Mango Man

by Zantastik source Wikimedia |

Short story by guest blogger Tricia Sutton

The bluebird of happiness landed on my shoulder. A tree squirrel dropped a walnut in my outstretched hand. A harp played, and the trees parted for the heavenly ray of light to shine down upon him as he sat wild-eyed, feasting, mango juice dripping from his goatee. I gawked at him longer than considered polite. I couldn’t tear my eyes away from his glistening lips, his artfully disheveled hair, his stylishly rumpled clothes, looking every bit like a hung-over Abercrombie and Fitch model.

The peaceful, tropical-themed backyard wedding reception was on a hot, sunny August day in Reno. The backdrop of mountains glimmered like a mirage in the desert. Roses and jasmine scented the still air below the canopy of oak trees. And somewhere someone was giving a toast to the bride and groom. Glasses clinked—I lost mine but was too distracted to replace it. Mango man paused briefly to consider his champagne flute, and after only a flicker of hesitation, he resumed his devouring of what was supposed to be a table decoration.

After he obliterated the centerpiece, he stood abruptly, chair falling over into its folded position, and with a crazed look, scanned the other tables. Clearly, he’d already gotten to them. All that remained were pineapples, bananas, and papayas. And one mango—in my firm clutch.

When his eyes met mine, it sent electrical impulses throughout my every region. He licked his lips. I tossed the ball in the air a few inches, and then licked mine, slowly of course, like they do in movies. He sashayed over with a cocky, playful grace that triggered an interruption of my cardiac rhythm. Weak in the joints, I just leaned there, clinging onto the iron railing for support, heart palpitating.

He caressed my hand and loosened my fingers off the mango, and right there in broad daylight, in front of two hundred properly-behaved wedding guests, and a few storybook woodland creatures, he seduced and fondled it, the mango. I fainted.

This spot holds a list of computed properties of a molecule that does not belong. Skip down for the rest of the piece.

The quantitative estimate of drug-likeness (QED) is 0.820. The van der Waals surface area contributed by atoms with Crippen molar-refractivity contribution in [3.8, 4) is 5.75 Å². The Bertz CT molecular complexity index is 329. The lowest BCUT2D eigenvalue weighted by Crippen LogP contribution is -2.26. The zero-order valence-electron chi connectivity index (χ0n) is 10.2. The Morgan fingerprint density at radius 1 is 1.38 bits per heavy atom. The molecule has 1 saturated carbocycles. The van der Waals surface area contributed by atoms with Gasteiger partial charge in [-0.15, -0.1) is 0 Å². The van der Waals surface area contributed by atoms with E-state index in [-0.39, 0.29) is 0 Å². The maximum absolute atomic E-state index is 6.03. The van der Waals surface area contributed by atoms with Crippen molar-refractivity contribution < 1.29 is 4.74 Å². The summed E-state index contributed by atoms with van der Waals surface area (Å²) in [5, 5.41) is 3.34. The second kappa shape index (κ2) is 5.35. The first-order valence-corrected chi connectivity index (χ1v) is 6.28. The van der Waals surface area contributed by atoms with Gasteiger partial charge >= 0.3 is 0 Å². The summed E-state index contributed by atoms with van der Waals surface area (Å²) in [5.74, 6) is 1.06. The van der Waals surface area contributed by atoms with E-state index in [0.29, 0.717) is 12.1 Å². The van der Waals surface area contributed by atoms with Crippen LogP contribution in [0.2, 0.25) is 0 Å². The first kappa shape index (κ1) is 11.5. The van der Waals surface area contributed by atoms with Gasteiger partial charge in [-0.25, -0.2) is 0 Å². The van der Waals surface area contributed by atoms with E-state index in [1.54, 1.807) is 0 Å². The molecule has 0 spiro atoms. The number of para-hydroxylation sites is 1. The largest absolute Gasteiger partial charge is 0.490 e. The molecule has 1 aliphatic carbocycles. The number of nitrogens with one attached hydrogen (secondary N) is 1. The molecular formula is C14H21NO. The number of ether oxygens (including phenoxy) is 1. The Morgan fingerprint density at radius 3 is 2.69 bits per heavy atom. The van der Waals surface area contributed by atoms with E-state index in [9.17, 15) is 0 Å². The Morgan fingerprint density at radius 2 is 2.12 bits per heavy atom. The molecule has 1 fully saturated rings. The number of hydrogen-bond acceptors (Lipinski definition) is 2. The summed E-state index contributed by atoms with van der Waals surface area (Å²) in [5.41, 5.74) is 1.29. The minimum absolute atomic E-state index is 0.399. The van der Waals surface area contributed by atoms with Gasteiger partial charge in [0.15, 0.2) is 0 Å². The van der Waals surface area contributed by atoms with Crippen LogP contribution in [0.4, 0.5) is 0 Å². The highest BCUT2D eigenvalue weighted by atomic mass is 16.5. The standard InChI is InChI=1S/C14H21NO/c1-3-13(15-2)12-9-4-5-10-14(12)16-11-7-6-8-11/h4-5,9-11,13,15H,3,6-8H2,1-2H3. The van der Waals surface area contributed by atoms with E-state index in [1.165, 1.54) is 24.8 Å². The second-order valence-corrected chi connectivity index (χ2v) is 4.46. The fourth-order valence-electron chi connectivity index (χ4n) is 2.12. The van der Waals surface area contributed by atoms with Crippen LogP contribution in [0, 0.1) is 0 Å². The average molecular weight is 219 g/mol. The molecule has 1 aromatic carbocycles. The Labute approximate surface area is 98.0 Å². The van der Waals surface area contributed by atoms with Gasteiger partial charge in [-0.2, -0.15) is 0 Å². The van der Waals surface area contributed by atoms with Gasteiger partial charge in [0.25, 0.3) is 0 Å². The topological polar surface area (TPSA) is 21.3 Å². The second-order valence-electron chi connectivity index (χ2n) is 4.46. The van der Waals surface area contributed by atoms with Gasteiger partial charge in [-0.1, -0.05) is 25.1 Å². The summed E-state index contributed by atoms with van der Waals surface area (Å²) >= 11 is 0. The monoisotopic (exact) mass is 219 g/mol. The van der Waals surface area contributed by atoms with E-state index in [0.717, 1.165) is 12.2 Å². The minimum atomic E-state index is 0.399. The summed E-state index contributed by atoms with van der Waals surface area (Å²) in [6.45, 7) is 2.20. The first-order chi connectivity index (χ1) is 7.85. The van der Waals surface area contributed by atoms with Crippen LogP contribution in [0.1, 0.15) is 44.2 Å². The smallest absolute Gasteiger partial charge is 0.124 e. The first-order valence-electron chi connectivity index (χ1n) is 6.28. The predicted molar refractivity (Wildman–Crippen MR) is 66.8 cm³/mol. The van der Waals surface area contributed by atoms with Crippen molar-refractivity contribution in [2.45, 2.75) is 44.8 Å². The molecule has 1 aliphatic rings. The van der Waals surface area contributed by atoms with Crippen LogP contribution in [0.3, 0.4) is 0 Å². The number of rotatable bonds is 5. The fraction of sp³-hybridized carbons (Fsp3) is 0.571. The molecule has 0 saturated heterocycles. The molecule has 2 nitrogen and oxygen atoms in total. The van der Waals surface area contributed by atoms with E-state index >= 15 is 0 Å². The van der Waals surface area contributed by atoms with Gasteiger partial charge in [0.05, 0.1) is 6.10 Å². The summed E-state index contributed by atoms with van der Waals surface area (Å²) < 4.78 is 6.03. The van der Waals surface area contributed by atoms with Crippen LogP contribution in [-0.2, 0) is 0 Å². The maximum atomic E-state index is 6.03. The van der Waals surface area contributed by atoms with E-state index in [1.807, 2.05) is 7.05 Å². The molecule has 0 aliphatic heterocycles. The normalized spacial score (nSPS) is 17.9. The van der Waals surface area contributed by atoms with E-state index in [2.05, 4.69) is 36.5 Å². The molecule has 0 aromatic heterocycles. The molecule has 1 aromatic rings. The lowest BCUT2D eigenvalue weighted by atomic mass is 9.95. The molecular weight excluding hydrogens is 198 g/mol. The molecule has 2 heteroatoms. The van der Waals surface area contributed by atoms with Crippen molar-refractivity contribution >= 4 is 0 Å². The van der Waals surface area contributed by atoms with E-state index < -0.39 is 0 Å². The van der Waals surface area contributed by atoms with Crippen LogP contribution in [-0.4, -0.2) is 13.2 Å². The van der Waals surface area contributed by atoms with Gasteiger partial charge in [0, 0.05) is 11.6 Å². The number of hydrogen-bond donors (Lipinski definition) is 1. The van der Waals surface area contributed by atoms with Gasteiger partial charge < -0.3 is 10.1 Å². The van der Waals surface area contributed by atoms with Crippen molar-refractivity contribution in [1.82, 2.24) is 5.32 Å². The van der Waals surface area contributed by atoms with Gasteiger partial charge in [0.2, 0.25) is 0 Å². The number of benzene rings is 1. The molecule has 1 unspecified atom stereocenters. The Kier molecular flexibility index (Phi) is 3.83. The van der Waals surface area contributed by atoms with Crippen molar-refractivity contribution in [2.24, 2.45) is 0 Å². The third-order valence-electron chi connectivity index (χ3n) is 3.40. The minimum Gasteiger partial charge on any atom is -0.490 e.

We were married on a mango plantation in Hawaii six weeks later. That was twelve years ago. Twelve slurping, sucking years later, the smell of mangoes no longer stirs passion but of revulsion. Twelve years of sticky little drops on my floors and kitchen counters and bed sheets. My Abercrombie naughty boy turned into a National Geographic edition of Early Man: a boxer-wearing, belly-bulging crazed wild beast with a Grizzly Adams beard caked with mango pulp.

The bluebird had long ago taken flight. The squirrel digs through the trash for mango seeds. The harp has been replaced by a belch; and the trees were cut down for a failed mango orchard.

Some people just can’t be convinced mango trees won’t grow in the high desert. Those same people probably could be lured into the low desert. Without water. In the heat of summer. If it meant a visit to the “mango farm.”

It’s run by a commune, I’ll tell him, that holds the original heirloom: untainted, unmodified, and grown only in organic soil imported from the coast of Ecuador. They created a rainforest-like greenhouse and welcome two outside visitors a year. Very careful selection process; you have been chosen. But not me, I’ll say. I can only transport you to the designated drop off point. Just keep walking west and you’ll be picked up shortly by a member of the Secret Mango Society. Enjoy your trip.

My idea sends electrical impulses throughout my every region and triggers an interruption of my cardiac rhythm. The oaf snores, snorts, and grunts while I lie here in the dark, clinging to my own fantasy for support, heart palpitating.

Based on a writing prompt from Fear of Writing by Milli Thornton: